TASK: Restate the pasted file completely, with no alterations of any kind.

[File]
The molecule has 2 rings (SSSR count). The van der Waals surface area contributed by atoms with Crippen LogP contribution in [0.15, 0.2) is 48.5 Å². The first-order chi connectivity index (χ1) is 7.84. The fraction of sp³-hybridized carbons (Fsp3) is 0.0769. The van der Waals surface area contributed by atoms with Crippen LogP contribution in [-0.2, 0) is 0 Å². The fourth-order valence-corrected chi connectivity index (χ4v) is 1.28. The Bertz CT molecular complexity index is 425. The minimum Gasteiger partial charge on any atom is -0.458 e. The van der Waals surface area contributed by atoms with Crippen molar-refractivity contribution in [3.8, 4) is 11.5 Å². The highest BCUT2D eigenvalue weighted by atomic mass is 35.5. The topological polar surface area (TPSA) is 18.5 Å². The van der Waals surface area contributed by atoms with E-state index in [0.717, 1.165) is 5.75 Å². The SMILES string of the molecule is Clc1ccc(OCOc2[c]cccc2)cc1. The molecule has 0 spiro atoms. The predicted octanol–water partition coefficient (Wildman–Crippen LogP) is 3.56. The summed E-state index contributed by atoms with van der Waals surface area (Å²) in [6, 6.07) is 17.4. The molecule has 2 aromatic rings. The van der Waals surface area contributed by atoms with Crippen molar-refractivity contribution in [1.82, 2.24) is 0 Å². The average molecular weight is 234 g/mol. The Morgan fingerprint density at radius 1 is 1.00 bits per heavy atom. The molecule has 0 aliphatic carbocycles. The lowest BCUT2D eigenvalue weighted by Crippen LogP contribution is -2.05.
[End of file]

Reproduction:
The molecule has 2 rings (SSSR count). The van der Waals surface area contributed by atoms with Crippen LogP contribution in [0.15, 0.2) is 48.5 Å². The first-order chi connectivity index (χ1) is 7.84. The fraction of sp³-hybridized carbons (Fsp3) is 0.0769. The van der Waals surface area contributed by atoms with Crippen LogP contribution in [-0.2, 0) is 0 Å². The fourth-order valence-corrected chi connectivity index (χ4v) is 1.28. The Bertz CT molecular complexity index is 425. The minimum Gasteiger partial charge on any atom is -0.458 e. The van der Waals surface area contributed by atoms with Crippen molar-refractivity contribution in [3.8, 4) is 11.5 Å². The highest BCUT2D eigenvalue weighted by atomic mass is 35.5. The topological polar surface area (TPSA) is 18.5 Å². The van der Waals surface area contributed by atoms with E-state index in [0.717, 1.165) is 5.75 Å². The SMILES string of the molecule is Clc1ccc(OCOc2[c]cccc2)cc1. The molecule has 0 spiro atoms. The predicted octanol–water partition coefficient (Wildman–Crippen LogP) is 3.56. The summed E-state index contributed by atoms with van der Waals surface area (Å²) in [6, 6.07) is 17.4. The molecule has 2 aromatic rings. The van der Waals surface area contributed by atoms with Crippen molar-refractivity contribution in [1.82, 2.24) is 0 Å². The average molecular weight is 234 g/mol. The Morgan fingerprint density at radius 1 is 1.00 bits per heavy atom. The molecule has 0 aliphatic carbocycles. The lowest BCUT2D eigenvalue weighted by Crippen LogP contribution is -2.05.